Anyone eligible for Medicare should know that open enrollment starts on October 15th this year and ends December 7th.  This is a critical period because this is the time when you can change your Medicare coverage without incurring penalties or additional fees.
Before this enrollment period starts, make sure to reassess your current Medicare plan and consider potential options if you intend to modify your health insurance plans. Below we’ll share some of the basics about Medicare that everyone should know about before signing-up or switching plans.
Am I Eligible for Medicare?
In most situations, you will be covered by Medicare automatically once your turn 65, as long as you’ve paid taxes for Medicare for no less than ten years. Younger people with disabilities or End-Stage Renal Disease are also covered.  While Part A is free, any other parts demand an additional monthly premium.
How Does Medicare Coverage Work?
Medicare coverage is split into four different parts with different benefits. Whether you’re signing up for the first time or making changes to an existing Medicare plan, you must review the available parts before making a decision. Here are the four different available parts for Medicare:
Most people get Part A coverage automatically once reaching 65. This part offers inpatient hospital care in several different hospitals, including mental and critical-access hospitals. Moreover, you get access to nursing services, semi-private accommodation, necessary medications, meals, medical social services, physical therapy, and home care.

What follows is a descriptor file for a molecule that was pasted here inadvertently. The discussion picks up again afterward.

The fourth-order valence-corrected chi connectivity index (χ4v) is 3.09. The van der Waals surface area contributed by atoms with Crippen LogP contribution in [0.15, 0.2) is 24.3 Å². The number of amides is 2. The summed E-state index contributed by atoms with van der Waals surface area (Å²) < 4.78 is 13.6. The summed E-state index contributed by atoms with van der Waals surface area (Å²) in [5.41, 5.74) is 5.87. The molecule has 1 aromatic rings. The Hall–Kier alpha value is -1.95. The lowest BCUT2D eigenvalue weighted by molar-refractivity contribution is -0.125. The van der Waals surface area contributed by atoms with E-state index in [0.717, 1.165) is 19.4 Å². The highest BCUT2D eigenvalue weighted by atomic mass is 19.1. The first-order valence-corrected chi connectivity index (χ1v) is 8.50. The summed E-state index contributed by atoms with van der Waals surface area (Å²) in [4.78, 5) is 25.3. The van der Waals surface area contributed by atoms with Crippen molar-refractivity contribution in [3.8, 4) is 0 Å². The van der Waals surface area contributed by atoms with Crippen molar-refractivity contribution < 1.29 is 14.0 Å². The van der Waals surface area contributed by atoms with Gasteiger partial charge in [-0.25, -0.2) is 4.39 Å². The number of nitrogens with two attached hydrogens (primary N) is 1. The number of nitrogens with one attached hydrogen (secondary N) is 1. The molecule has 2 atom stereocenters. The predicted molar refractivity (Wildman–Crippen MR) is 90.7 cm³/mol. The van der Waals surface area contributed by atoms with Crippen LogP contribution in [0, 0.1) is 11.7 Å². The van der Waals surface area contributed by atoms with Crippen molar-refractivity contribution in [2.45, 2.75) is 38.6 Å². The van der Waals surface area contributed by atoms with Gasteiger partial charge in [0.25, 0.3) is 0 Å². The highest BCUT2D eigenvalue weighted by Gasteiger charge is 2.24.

This form of Medicare plan offers coverage for outpatient care, ambulances, preventive care, prescribed medical equipment, rehabilitative services, and home health services. If you’re eligible for Part A, you also qualify for Part B, but it comes with a monthly premium which is taken from your Social Security benefits. Also, keep in mind that you may be eligible for Plan B coverage under certain criteria even if you don’t qualify for a Part A plan.
If Medicare Part A and B don’t cover your prescription drugs, then the optional Part D might be the solution for you. Part D coverage is available with a Medicare Advantage plan covering Parts A and B. Another way to get access is to sign-up for a regional Part D plan. Adding a Part D is best done during the open enrollment period that starts in October of each year.
Medigap or Part G plans are like the older Part C and F plans that are currently available only for those who sign up for Medicare before January 1st, 2020. Part G plan holders pay a monthly fee, so the plan resembles common health insurance plans. With Part G plans, you get original Medicare Parts A and B coverage and additional coverage. Private insurance companies handle these plans, while HMOs (health maintenance organizations) and PPOs (preferred provider organizations administer them.
How Can I Change My Medicare Coverage?
Original Medicare Parts A and B care available through the federal government. A supplemental plan or a Part G plan is available through private insurance companies. Leaving Medicare or switching from private to Medicare requires that you contact your current private insurance company. To cancel plans, notify a representative and they’ll handle the rest.
Should I Get Supplemental Insurance?
Medicare is a blessing for many people, but it doesn’t cover everything all the time. So, if you want full coverage while avoiding additional costs, you should consider a supplemental policy with a cap on out-of-pocket expenses.
Keep Track of These Important Dates
The Medicare open enrollment period lasts for three months, from October 15th to December 7th. This is the ideal time to switch Medicare plans or make changes to Part D plans. Those who miss this period can switch from Medigap to an original Medicare plan from January 1st to February 14th and have the limit to sign up for a Part D prescription drug plan. Finally, you can also sign up for Medicare after being eligible from January 1st to March 31st, but often with a penalty.